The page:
Grandview Heights High School students will be issued more than just textbooks beginning next school year.
Students will receive Internet-ready Chromebooks for use at home and school during their years at the high school.
They will receive the laptop computers in August as part of the district's 1:1 initiative.
The choice of Chromebooks was recommended by the district's technology committee.
The devices will be repurposed when students return them after graduation or when leaving the district.
"We started planning for this back in 2010," Superintendent Ed O'Reilly said. "It's an exciting time to see this come to fruition.
"It will truly impact the way our students learn" and better prepare them for college and careers, he said.
"There aren't many careers anymore that don't interact with technology," he said.
At college, it is now standard for students to have and use their own computer technology, and online courses are a commonplace part of a student's class schedule, O'Reilly said.
Teachers at the high school have been preparing for implementation of the 1:1 initiative and how to integrate the technology into their lessons, both in and out of the classroom, he said.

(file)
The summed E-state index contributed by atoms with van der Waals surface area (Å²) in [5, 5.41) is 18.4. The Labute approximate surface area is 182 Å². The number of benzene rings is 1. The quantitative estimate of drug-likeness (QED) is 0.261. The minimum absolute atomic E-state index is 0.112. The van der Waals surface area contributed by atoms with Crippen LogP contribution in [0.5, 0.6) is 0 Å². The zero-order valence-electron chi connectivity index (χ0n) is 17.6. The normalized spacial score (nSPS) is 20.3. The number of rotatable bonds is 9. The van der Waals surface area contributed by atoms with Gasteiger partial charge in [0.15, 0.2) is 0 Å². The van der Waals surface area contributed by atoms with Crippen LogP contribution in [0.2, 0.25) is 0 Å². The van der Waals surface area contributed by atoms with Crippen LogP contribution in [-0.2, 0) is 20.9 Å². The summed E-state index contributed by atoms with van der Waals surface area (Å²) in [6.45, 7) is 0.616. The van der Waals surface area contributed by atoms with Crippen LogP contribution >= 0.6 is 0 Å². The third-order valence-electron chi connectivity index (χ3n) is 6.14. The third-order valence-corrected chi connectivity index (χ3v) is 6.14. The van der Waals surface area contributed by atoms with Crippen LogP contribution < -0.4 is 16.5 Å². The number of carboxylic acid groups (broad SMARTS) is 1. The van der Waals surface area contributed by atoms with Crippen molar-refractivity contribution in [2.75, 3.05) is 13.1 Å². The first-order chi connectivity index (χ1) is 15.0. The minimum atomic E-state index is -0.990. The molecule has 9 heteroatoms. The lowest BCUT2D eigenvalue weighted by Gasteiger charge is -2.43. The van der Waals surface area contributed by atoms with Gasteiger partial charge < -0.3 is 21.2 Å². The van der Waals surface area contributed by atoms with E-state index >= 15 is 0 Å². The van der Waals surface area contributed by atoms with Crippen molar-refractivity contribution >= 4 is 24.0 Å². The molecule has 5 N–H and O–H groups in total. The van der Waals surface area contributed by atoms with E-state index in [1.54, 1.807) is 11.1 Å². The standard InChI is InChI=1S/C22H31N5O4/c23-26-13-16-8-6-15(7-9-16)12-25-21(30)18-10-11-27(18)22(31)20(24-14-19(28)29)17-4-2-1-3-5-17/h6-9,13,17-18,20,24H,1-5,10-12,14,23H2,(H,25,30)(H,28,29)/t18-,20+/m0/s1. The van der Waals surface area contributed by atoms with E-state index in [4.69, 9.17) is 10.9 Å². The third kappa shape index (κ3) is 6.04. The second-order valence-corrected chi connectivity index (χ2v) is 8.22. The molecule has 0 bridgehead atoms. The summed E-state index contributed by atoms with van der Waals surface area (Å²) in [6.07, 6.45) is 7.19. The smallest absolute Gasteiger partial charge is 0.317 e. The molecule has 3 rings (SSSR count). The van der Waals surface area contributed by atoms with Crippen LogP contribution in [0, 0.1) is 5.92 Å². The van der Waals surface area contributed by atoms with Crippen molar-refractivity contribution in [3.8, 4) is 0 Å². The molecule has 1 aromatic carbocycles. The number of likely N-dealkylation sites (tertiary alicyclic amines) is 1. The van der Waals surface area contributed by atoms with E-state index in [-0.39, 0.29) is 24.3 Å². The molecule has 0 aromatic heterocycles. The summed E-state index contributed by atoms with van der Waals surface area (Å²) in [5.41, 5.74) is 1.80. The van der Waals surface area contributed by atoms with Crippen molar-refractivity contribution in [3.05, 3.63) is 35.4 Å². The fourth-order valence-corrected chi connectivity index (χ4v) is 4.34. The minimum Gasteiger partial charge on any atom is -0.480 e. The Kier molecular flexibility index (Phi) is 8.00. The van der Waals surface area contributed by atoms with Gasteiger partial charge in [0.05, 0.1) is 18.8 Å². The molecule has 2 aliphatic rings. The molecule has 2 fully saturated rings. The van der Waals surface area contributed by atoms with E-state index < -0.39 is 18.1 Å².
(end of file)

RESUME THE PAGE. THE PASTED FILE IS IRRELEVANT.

A chemistry teacher, for example, will be able to forward a video about safe handling of chemicals to students via the Chromebooks and students will be able to take an online safety test before stepping foot in the classroom, O'Reilly said.
"The teacher won't have to take the time in the classroom to go through the safety lessons," he said. "It allows for a much more efficient use of classroom time."
The Chromebooks will be ordered this spring and training will be offered for parents and students to familiarize them with the devices, O'Reilly said.
"A lot of it will be learning how to maintain the device," he said.
The Chromebooks were selected for the 1:1 initiative in part because of their cost and also because they were the most logical fit for the district's infrastructure, O'Reilly said.
The district will invest about $126,000 in the initiative, he said.
The project is possible thanks to the 2010 passage of a levy that included a continuing component for permanent improvements and technology upgrades, O'Reilly said.
Since then, the district has increased its use of technology, upped the capabilities of its infrastructure and improved its Wi-Fi network.
Grandview may someday expand the initiative into other grade levels, O'Reilly said.
"I think that would be a long-term goal," he said.
The high school will serve for the time being as a test case to make sure the initiative is implemented smoothly and works as beneficially as the district expects, O'Reilly said.